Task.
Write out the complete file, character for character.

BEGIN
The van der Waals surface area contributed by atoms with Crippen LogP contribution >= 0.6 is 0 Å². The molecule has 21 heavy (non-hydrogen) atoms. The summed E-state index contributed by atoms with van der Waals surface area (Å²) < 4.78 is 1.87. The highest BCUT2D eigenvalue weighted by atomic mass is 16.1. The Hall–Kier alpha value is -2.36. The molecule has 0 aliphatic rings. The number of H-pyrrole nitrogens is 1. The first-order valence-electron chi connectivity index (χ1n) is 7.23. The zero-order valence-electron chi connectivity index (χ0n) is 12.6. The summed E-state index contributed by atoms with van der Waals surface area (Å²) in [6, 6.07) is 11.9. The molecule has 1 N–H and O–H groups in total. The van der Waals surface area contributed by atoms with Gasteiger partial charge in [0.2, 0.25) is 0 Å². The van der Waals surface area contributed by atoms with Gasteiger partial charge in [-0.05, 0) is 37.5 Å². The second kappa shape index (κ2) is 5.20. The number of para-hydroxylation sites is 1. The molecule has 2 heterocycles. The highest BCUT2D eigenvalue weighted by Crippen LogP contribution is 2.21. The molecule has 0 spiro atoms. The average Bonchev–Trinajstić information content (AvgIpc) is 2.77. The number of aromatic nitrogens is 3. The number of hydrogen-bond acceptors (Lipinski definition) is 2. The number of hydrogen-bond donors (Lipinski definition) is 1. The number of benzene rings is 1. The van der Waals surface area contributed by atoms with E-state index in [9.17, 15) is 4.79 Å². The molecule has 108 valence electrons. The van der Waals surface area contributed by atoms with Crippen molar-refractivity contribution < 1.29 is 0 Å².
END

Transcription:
The van der Waals surface area contributed by atoms with Crippen LogP contribution >= 0.6 is 0 Å². The molecule has 21 heavy (non-hydrogen) atoms. The summed E-state index contributed by atoms with van der Waals surface area (Å²) < 4.78 is 1.87. The highest BCUT2D eigenvalue weighted by atomic mass is 16.1. The Hall–Kier alpha value is -2.36. The molecule has 0 aliphatic rings. The number of H-pyrrole nitrogens is 1. The first-order valence-electron chi connectivity index (χ1n) is 7.23. The zero-order valence-electron chi connectivity index (χ0n) is 12.6. The summed E-state index contributed by atoms with van der Waals surface area (Å²) in [6, 6.07) is 11.9. The molecule has 1 N–H and O–H groups in total. The van der Waals surface area contributed by atoms with Gasteiger partial charge in [0.2, 0.25) is 0 Å². The van der Waals surface area contributed by atoms with Gasteiger partial charge in [-0.05, 0) is 37.5 Å². The second kappa shape index (κ2) is 5.20. The number of para-hydroxylation sites is 1. The molecule has 2 heterocycles. The highest BCUT2D eigenvalue weighted by Crippen LogP contribution is 2.21. The molecule has 0 spiro atoms. The average Bonchev–Trinajstić information content (AvgIpc) is 2.77. The number of aromatic nitrogens is 3. The number of hydrogen-bond acceptors (Lipinski definition) is 2. The number of hydrogen-bond donors (Lipinski definition) is 1. The number of benzene rings is 1. The van der Waals surface area contributed by atoms with E-state index in [9.17, 15) is 4.79 Å². The molecule has 108 valence electrons. The van der Waals surface area contributed by atoms with Crippen molar-refractivity contribution < 1.29 is 0 Å².